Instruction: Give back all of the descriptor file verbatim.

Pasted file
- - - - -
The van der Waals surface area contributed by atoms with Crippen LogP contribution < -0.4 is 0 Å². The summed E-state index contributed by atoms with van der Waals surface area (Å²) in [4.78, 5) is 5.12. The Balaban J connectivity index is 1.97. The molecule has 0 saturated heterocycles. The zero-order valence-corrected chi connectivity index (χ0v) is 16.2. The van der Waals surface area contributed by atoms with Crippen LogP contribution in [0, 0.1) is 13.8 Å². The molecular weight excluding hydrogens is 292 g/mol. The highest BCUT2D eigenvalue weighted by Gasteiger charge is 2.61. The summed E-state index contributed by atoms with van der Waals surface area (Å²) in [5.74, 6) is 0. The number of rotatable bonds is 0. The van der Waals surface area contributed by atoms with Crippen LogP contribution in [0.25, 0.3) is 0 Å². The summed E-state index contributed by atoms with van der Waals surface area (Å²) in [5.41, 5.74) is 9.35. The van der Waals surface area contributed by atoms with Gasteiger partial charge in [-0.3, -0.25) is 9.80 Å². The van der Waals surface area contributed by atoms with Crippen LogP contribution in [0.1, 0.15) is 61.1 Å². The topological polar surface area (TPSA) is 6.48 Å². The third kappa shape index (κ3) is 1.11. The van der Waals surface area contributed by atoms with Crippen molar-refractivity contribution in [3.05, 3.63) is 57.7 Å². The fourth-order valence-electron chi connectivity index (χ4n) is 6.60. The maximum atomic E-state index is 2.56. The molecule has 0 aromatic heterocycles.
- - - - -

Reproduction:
The van der Waals surface area contributed by atoms with Crippen LogP contribution < -0.4 is 0 Å². The summed E-state index contributed by atoms with van der Waals surface area (Å²) in [4.78, 5) is 5.12. The Balaban J connectivity index is 1.97. The molecule has 0 saturated heterocycles. The zero-order valence-corrected chi connectivity index (χ0v) is 16.2. The van der Waals surface area contributed by atoms with Crippen LogP contribution in [0, 0.1) is 13.8 Å². The molecular weight excluding hydrogens is 292 g/mol. The highest BCUT2D eigenvalue weighted by Gasteiger charge is 2.61. The summed E-state index contributed by atoms with van der Waals surface area (Å²) in [5.74, 6) is 0. The number of rotatable bonds is 0. The van der Waals surface area contributed by atoms with Crippen LogP contribution in [0.25, 0.3) is 0 Å². The summed E-state index contributed by atoms with van der Waals surface area (Å²) in [5.41, 5.74) is 9.35. The van der Waals surface area contributed by atoms with Gasteiger partial charge in [-0.3, -0.25) is 9.80 Å². The van der Waals surface area contributed by atoms with Crippen LogP contribution in [0.1, 0.15) is 61.1 Å². The topological polar surface area (TPSA) is 6.48 Å². The third kappa shape index (κ3) is 1.11. The van der Waals surface area contributed by atoms with Crippen molar-refractivity contribution in [3.05, 3.63) is 57.7 Å². The fourth-order valence-electron chi connectivity index (χ4n) is 6.60. The maximum atomic E-state index is 2.56. The molecule has 0 aromatic heterocycles.